Asked again to call to further respond to questions pertaining to the Lenhard-Lester meeting, Coker emailed, “When ADA Lenhard met with Jessica Boynton (Lester), my office was not in receipt of the oath of Matthew Boynton. We have since received it and will respond accordingly.”

Unable to obtain further information through the previously agreed upon interview, The GRIP on April 26 submitted Open Records requests to Coker’s office and the city of Griffin.

Sought were “all email communications, notes, memos, records, reports, text messages and any additional information pertaining to providing the District Attorney’s Office with the oath of office of Matthew Boynton, formerly of the Griffin Police Department.”
Although the same information was sought from each office, different materials were produced.

The city of Griffin made available only text messages between GPD Chief Mike Yates and Coker, and text messages exchanged by Yates and Diane Martin, also of the GPD.

Coker’s office, however, produced records indicating his staff spent more than six months attempting to obtain Boynton’s oath from the Griffin Police Department.

In an email dated Oct. 20, 2017, from Coker’s Chief Investigator John Wright to Lt. Karen Yancey, who at that time headed the GPD’s Criminal Investigation Division, Wright requested not only the oath be made available, but numerous additional pieces of evidence, as well.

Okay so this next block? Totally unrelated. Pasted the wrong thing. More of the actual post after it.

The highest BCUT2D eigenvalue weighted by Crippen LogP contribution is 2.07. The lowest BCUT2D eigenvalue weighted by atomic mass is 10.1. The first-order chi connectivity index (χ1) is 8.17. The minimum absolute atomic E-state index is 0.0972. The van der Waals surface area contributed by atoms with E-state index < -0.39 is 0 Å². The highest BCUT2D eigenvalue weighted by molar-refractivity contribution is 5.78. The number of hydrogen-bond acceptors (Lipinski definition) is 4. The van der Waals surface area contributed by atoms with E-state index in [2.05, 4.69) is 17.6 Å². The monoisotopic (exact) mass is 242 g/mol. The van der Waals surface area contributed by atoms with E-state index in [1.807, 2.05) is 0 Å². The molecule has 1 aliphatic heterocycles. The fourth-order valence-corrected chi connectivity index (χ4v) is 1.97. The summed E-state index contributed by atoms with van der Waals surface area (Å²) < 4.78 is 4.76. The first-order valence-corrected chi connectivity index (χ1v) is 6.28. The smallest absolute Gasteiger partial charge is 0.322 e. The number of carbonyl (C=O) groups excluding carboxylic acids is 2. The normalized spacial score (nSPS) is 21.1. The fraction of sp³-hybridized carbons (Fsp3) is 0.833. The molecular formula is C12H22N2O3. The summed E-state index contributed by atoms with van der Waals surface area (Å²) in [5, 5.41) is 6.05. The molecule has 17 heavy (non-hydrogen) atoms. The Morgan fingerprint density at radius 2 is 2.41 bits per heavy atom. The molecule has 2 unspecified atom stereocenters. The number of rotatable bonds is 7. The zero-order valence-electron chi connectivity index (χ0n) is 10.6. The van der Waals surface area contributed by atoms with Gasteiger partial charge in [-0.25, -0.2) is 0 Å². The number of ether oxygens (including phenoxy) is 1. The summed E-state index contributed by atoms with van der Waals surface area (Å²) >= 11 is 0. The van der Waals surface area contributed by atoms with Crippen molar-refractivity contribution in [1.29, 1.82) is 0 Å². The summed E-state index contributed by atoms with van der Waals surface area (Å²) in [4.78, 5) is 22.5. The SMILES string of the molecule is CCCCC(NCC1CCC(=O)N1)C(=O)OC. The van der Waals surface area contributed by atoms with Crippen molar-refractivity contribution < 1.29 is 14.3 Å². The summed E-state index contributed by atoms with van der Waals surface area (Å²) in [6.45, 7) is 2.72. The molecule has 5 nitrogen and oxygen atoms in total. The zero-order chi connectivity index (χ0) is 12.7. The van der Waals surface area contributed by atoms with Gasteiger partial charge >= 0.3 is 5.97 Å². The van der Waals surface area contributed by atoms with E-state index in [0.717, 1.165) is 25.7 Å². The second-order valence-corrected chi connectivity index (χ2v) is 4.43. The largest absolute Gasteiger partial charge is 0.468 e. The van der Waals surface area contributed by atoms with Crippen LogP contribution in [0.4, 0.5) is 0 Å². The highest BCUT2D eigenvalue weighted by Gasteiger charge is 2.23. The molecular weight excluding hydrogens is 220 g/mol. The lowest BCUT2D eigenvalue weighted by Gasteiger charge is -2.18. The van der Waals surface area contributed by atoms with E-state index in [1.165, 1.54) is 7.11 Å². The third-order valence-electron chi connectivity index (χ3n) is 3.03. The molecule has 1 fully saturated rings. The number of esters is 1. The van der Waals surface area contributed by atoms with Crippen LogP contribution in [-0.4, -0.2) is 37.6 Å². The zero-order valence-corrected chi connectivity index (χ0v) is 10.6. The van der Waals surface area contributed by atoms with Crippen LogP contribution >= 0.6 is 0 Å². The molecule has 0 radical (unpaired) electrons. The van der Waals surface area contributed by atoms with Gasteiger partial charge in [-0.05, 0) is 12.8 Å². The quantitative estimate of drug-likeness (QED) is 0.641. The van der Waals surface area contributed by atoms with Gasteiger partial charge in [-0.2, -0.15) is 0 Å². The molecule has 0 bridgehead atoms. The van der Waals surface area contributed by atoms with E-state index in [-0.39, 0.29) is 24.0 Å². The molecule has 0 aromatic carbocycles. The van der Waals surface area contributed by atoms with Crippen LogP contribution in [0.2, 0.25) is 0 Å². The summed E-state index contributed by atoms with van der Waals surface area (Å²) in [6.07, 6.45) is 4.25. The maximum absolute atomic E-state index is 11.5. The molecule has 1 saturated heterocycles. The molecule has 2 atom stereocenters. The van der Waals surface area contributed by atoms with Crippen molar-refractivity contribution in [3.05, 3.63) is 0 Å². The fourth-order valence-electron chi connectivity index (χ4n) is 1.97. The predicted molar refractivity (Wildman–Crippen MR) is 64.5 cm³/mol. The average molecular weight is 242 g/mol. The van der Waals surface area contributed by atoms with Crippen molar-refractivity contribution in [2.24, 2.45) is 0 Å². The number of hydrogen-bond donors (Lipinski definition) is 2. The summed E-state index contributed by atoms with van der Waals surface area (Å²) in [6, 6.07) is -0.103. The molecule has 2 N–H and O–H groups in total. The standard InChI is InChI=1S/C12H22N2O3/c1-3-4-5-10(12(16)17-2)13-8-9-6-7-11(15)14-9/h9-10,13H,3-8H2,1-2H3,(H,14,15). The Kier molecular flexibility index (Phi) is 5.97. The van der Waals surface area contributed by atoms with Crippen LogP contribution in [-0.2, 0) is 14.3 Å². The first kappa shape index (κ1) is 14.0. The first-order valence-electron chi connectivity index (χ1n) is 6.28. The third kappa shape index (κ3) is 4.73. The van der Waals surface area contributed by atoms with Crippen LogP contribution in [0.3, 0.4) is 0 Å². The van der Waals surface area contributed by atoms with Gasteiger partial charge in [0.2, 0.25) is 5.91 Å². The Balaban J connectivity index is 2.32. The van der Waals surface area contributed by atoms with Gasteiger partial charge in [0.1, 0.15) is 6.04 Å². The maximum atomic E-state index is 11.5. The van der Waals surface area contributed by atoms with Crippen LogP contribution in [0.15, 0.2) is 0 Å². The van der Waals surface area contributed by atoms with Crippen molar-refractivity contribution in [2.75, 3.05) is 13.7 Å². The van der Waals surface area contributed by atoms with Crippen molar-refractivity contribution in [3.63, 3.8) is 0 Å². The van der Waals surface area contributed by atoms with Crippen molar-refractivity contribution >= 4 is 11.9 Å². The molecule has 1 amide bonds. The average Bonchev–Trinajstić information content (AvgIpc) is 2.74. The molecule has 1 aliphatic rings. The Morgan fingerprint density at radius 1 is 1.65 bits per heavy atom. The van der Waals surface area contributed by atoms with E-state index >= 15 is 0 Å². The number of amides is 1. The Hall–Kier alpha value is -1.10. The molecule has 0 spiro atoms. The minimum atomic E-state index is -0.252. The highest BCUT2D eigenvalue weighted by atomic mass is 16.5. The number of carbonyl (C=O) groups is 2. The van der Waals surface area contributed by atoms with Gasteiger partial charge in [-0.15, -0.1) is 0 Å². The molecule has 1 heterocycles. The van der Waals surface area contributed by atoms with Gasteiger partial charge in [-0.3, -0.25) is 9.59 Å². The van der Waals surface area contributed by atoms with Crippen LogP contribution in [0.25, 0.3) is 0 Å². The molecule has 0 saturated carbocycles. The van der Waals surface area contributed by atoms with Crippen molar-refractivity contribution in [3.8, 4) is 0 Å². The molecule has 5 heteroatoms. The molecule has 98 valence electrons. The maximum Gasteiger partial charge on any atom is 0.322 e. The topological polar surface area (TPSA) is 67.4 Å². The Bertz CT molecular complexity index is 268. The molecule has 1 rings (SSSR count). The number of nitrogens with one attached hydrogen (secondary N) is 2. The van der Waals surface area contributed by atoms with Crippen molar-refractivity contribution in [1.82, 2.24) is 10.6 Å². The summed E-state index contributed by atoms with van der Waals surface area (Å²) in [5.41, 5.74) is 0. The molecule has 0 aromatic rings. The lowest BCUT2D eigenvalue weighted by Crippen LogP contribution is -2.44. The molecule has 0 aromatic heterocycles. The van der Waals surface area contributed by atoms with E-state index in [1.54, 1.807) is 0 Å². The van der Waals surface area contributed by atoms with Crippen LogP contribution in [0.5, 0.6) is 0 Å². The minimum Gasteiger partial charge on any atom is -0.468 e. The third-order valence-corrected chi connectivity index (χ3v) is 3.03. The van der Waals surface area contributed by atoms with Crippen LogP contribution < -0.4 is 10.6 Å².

“Karen, I am working on Matthew Boynton’s case and according to your check list, there is a lot missing. I have a case summary and a criminal history. Please provide the following…..”

Wright then listed a series of 12 items he said were missing from the records Yancey had cited in her case check list. Number 12 on Wright’s list was Boynton’s oath of office.

There is no indication Yancey responded in writing to Wright’s email, but another representative of the D.A.’s Office said several D.A.’s Office employees had spoken by phone with multiple GPD personnel regarding Boynton’s missing oath.

With the Police Department reporting it was unable to locate the missing evidence, by March, efforts to obtain the oath of office had expanded beyond the GPD, with Wright seeking the assistance of city of Griffin Human Resources Director Miles Neville.

In an email to Neville dated March 27, 2018, Wright wrote, “Just wondering if you had a chance to send me the oath of office on Matthew Boynton?”

That same day, Neville replied, “Sorry it took so long. I had to go to our archives to find his file. I searched the file, looking at every page, and there is not an oath of office in the file. I have the official police file in my possession and it isn’t there.”

Despite the months the oath reportedly could not be located, once The GRIP informed Coker it had acquired a copy, the GPD reported Boynton’s original oath of office had been found.

Text messages exchanged by Yates and Martin beginning at 2:35 April 26, pertained to that day’s search for the missing evidence.

Martin wrote, “Nothing found,” to which Yates replied, “Thanks.”

Martin sent two additional messages to Yates. The first read, “I’m checking with Karen to see if in all her files she has a copy,” and the second stated, “Karen thinks she put one in the file she is checking (sic).”